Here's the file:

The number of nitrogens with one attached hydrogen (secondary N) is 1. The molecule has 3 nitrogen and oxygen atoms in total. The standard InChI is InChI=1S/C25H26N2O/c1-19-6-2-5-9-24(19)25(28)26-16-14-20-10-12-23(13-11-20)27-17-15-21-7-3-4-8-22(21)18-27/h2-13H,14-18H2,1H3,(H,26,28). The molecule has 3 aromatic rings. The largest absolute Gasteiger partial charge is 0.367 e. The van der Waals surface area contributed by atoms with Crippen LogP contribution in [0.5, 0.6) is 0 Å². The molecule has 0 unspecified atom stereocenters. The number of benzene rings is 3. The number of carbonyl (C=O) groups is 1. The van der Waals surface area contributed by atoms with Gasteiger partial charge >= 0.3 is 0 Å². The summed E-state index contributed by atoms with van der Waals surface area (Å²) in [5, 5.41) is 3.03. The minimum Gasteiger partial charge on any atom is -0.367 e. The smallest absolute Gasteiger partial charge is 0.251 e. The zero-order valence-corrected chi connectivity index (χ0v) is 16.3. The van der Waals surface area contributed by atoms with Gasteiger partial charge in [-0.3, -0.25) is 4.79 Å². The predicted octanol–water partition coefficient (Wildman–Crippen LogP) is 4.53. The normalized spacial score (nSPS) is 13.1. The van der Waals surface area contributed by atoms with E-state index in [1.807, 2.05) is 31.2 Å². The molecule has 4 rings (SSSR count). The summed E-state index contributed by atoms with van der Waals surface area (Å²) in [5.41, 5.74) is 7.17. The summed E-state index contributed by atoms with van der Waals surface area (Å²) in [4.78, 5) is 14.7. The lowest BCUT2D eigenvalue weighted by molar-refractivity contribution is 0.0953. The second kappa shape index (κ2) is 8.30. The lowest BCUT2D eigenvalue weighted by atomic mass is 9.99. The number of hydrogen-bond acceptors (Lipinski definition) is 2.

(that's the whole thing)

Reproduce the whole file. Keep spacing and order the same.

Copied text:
The number of nitrogens with one attached hydrogen (secondary N) is 1. The molecule has 3 nitrogen and oxygen atoms in total. The standard InChI is InChI=1S/C25H26N2O/c1-19-6-2-5-9-24(19)25(28)26-16-14-20-10-12-23(13-11-20)27-17-15-21-7-3-4-8-22(21)18-27/h2-13H,14-18H2,1H3,(H,26,28). The molecule has 3 aromatic rings. The largest absolute Gasteiger partial charge is 0.367 e. The van der Waals surface area contributed by atoms with Crippen LogP contribution in [0.5, 0.6) is 0 Å². The molecule has 0 unspecified atom stereocenters. The number of benzene rings is 3. The number of carbonyl (C=O) groups is 1. The van der Waals surface area contributed by atoms with Gasteiger partial charge >= 0.3 is 0 Å². The summed E-state index contributed by atoms with van der Waals surface area (Å²) in [5, 5.41) is 3.03. The minimum Gasteiger partial charge on any atom is -0.367 e. The smallest absolute Gasteiger partial charge is 0.251 e. The zero-order valence-corrected chi connectivity index (χ0v) is 16.3. The van der Waals surface area contributed by atoms with Gasteiger partial charge in [-0.3, -0.25) is 4.79 Å². The predicted octanol–water partition coefficient (Wildman–Crippen LogP) is 4.53. The normalized spacial score (nSPS) is 13.1. The van der Waals surface area contributed by atoms with E-state index in [1.807, 2.05) is 31.2 Å². The molecule has 4 rings (SSSR count). The summed E-state index contributed by atoms with van der Waals surface area (Å²) in [5.41, 5.74) is 7.17. The summed E-state index contributed by atoms with van der Waals surface area (Å²) in [4.78, 5) is 14.7. The lowest BCUT2D eigenvalue weighted by molar-refractivity contribution is 0.0953. The second kappa shape index (κ2) is 8.30. The lowest BCUT2D eigenvalue weighted by atomic mass is 9.99. The number of hydrogen-bond acceptors (Lipinski definition) is 2.